Politicians Lament Loss of Flights to LAX


In a move that angered some members of California's congressional delegation, the Department of Transportation on Friday said it would end the last two nonstop flights between D.C.'s Ronald Reagan National Airport and Los Angeles International Airport.

By this fall, it will be possible to fly nonstop twice a day from the capital's most centrally located airport to Las Vegas and Phoenix, and once daily to Denver. But Los Angeles is off the list, replaced by Seattle.

"I'm devastated. I'm in deep denial," said Rep. Jane Harman (D-Redondo Beach), whose district includes LAX. "I'm taking that flight on Monday morning and I'm wearing black."

The two popular nonstop TWA flights, which carried 45,000 passengers in their first 10 months of operation, were up for grabs because the airline has been bought by American Airlines, a merger scheduled for completion later in the year. The slots were among 12 that were awarded last year for flights longer than 1,250 miles arriving or departing from Reagan National.

Transportation officials decided Alaska Airlines, which plans to serve Seattle, was the most deserving of the airlines asking to take over the flight slots.

"Awarding these slot exemptions to Alaska Airlines will bring a new entrant to Reagan National as well as connect Washington with the Pacific Northwest and Alaska," said U.S. Transportation Secretary Norman Y. Mineta.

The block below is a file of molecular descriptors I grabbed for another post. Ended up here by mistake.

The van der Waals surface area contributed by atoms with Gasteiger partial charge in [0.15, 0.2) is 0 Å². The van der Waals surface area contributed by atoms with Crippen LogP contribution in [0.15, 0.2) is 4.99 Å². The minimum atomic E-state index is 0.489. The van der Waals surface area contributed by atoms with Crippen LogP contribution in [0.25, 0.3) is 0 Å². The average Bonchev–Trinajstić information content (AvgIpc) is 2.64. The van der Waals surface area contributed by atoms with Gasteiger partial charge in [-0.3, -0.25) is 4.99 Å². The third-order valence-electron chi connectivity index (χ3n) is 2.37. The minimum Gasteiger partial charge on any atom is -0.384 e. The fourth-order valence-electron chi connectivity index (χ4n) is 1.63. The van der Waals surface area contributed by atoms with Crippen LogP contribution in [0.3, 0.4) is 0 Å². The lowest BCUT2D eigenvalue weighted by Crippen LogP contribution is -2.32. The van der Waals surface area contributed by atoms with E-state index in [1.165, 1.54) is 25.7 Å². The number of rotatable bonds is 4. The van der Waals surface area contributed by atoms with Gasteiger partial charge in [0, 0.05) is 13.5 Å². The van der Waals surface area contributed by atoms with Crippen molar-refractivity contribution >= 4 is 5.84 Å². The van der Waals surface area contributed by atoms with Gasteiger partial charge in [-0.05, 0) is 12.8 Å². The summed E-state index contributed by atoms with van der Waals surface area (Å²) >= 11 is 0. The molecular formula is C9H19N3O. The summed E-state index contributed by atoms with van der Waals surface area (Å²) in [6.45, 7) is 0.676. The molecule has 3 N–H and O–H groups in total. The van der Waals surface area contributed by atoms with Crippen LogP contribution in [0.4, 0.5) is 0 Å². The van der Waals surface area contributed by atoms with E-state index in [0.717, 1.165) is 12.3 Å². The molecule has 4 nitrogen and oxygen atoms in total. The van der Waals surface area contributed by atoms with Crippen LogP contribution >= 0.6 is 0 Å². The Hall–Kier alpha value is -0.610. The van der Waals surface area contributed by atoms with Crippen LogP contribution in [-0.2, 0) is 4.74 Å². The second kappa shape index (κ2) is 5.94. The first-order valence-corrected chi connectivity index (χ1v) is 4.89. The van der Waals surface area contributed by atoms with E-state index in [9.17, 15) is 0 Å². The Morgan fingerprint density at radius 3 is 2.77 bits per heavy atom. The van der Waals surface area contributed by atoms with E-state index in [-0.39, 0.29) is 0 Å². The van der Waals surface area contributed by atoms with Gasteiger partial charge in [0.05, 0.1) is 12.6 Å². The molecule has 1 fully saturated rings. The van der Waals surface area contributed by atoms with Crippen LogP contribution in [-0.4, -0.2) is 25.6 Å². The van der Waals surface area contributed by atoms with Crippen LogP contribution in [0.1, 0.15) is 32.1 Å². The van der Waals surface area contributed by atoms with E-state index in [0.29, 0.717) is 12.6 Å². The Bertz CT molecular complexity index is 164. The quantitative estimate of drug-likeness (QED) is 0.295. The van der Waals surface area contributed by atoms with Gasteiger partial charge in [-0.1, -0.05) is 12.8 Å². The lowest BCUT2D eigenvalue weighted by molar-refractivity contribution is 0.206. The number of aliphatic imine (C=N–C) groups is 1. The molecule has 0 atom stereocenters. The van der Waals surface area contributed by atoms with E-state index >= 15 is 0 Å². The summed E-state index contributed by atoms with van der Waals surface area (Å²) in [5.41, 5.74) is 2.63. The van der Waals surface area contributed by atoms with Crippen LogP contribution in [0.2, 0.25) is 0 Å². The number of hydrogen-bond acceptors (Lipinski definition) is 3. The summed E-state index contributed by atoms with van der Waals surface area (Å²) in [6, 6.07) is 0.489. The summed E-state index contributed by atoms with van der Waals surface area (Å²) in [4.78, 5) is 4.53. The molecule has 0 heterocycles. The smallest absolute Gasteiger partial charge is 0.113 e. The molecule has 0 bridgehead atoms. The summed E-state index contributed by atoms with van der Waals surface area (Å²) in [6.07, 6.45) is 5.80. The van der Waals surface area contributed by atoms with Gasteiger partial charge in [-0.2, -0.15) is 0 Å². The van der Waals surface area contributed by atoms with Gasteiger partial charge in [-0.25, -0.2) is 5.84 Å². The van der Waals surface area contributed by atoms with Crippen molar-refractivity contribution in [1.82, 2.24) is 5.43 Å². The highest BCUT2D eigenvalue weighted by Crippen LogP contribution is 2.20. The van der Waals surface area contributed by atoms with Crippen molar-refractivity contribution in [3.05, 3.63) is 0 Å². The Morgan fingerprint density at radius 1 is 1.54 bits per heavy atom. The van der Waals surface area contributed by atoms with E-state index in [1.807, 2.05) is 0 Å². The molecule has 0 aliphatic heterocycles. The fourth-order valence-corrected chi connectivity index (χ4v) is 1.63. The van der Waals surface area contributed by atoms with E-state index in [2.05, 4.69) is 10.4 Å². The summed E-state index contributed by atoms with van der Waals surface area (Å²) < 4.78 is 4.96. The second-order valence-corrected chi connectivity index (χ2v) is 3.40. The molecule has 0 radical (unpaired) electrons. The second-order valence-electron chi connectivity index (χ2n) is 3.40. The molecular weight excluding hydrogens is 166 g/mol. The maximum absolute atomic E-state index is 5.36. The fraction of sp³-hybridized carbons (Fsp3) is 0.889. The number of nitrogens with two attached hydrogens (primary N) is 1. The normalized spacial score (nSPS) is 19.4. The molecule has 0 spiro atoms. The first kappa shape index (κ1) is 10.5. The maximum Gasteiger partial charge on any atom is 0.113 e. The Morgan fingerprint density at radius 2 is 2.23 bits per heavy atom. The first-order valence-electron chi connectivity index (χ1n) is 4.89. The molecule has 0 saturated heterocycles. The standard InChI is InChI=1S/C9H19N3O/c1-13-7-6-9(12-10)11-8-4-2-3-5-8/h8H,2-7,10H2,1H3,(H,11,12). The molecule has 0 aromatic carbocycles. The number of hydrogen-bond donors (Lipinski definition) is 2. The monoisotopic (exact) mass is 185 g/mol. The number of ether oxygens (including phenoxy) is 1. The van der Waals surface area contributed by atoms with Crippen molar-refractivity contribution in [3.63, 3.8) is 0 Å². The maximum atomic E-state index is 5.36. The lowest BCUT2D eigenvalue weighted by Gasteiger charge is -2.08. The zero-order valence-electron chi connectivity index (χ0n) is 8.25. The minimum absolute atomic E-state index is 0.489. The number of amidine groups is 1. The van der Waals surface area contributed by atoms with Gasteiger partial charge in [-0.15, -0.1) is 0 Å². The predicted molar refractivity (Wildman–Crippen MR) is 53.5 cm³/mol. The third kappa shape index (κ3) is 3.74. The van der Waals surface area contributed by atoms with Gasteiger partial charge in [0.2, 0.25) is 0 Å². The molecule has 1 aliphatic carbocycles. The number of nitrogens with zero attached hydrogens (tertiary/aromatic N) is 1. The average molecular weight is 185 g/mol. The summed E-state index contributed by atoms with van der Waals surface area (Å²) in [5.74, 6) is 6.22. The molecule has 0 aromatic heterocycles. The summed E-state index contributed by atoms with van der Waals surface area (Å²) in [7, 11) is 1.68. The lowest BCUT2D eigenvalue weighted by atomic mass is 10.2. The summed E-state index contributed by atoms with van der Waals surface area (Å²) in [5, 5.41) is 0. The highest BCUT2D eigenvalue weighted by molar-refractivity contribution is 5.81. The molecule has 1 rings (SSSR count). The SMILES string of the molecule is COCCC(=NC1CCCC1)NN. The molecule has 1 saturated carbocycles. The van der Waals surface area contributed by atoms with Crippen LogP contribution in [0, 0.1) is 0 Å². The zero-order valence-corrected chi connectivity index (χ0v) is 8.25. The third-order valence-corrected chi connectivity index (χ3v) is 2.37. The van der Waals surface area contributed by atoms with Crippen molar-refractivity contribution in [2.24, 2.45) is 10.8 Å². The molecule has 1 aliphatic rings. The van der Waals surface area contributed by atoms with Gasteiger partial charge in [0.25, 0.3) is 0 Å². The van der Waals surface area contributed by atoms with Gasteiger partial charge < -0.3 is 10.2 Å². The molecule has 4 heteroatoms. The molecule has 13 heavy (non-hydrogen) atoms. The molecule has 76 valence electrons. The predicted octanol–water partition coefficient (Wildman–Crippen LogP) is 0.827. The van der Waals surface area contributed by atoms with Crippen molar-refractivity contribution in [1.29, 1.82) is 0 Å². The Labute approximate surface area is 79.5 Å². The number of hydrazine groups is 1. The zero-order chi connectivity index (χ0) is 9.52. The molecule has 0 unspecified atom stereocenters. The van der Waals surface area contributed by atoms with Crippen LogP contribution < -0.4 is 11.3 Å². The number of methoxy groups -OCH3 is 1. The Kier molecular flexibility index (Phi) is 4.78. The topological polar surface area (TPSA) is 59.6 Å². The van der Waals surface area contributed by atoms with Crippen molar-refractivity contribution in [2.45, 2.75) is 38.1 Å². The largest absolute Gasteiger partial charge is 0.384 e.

Transportation officials say the relatively small airport, where incoming passengers are treated to sweeping views of the monuments, can handle far fewer flights than either Dulles International or Baltimore-Washington International, each located about an hour's drive from downtown Washington.

Dulles has more than a dozen daily nonstop flights between Los Angeles, about three times as many as BWI.

But for the steady stream of celebrities, entertainment lobbyists, sightseers and politicians making the commute from Tinseltown, the service was popular. And stars coming to Washington to lobby on behalf of their pet causes--at least those without the private jets--could be spotted waiting in the airport terminal.

"First energy and now this," said Sen. Barbara Boxer (D-Calif.), who said she will introduce legislation next week to keep the flights in service. "It appears that once again the president is turning his back on the people of California. And even worse, it seems that this unfair treatment is becoming a habit."

TWA officials said an end date for the flights has not yet been determined, although Alaska Airlines is scheduled to start its nonstop service to Seattle by the end of October.

Harman described the flight, which put her just minutes away from the House floor, as a major convenience for Southern California legislators trying to make the long haul back for votes on Monday night.

But Harman said her disappointment in transportation officials' decision went beyond her own comfort.

"I just saw the face of America on that airplane," she said. "I've made that trip dozens of times and it struck me that it wasn't just a business commuter flight, it was an interesting flight, and I wonder if it attracted people to Washington who would be reluctant to fly into Dulles."

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